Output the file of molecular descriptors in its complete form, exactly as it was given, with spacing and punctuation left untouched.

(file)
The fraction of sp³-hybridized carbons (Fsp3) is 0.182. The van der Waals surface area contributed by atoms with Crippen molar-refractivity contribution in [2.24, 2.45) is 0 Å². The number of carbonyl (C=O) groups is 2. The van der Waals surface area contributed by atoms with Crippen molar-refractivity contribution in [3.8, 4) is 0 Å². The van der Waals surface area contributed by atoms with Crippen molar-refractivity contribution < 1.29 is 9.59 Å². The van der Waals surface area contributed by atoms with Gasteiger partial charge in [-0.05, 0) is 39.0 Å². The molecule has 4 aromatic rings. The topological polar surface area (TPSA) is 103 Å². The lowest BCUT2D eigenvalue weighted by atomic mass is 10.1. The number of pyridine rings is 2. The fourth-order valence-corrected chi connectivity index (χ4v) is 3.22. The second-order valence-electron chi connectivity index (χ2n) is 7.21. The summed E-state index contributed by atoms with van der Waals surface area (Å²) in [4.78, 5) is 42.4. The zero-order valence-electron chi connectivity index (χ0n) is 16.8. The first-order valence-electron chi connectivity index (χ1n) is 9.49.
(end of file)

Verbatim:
The fraction of sp³-hybridized carbons (Fsp3) is 0.182. The van der Waals surface area contributed by atoms with Crippen molar-refractivity contribution in [2.24, 2.45) is 0 Å². The number of carbonyl (C=O) groups is 2. The van der Waals surface area contributed by atoms with Crippen molar-refractivity contribution in [3.8, 4) is 0 Å². The van der Waals surface area contributed by atoms with Crippen molar-refractivity contribution < 1.29 is 9.59 Å². The van der Waals surface area contributed by atoms with Gasteiger partial charge in [-0.05, 0) is 39.0 Å². The molecule has 4 aromatic rings. The topological polar surface area (TPSA) is 103 Å². The lowest BCUT2D eigenvalue weighted by atomic mass is 10.1. The number of pyridine rings is 2. The fourth-order valence-corrected chi connectivity index (χ4v) is 3.22. The second-order valence-electron chi connectivity index (χ2n) is 7.21. The summed E-state index contributed by atoms with van der Waals surface area (Å²) in [4.78, 5) is 42.4. The zero-order valence-electron chi connectivity index (χ0n) is 16.8. The first-order valence-electron chi connectivity index (χ1n) is 9.49.